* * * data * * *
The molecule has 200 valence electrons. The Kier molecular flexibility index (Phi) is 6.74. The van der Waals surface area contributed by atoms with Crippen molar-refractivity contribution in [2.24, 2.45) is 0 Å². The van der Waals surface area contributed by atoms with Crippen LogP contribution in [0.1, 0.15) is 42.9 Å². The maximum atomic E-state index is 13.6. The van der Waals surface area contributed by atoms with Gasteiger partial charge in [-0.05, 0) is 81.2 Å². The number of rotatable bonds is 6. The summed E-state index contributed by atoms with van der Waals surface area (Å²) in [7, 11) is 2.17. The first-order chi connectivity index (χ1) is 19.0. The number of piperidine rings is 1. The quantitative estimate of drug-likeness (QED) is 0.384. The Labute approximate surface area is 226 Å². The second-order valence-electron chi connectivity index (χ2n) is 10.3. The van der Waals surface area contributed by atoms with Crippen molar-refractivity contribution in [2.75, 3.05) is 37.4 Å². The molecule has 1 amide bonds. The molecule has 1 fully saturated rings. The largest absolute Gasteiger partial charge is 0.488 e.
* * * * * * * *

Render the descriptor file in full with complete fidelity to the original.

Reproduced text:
The molecule has 200 valence electrons. The Kier molecular flexibility index (Phi) is 6.74. The van der Waals surface area contributed by atoms with Crippen molar-refractivity contribution in [2.24, 2.45) is 0 Å². The van der Waals surface area contributed by atoms with Crippen LogP contribution in [0.1, 0.15) is 42.9 Å². The maximum atomic E-state index is 13.6. The van der Waals surface area contributed by atoms with Gasteiger partial charge in [-0.05, 0) is 81.2 Å². The number of rotatable bonds is 6. The summed E-state index contributed by atoms with van der Waals surface area (Å²) in [7, 11) is 2.17. The first-order chi connectivity index (χ1) is 19.0. The number of piperidine rings is 1. The quantitative estimate of drug-likeness (QED) is 0.384. The Labute approximate surface area is 226 Å². The second-order valence-electron chi connectivity index (χ2n) is 10.3. The van der Waals surface area contributed by atoms with Crippen molar-refractivity contribution in [2.75, 3.05) is 37.4 Å². The molecule has 1 amide bonds. The molecule has 1 fully saturated rings. The largest absolute Gasteiger partial charge is 0.488 e.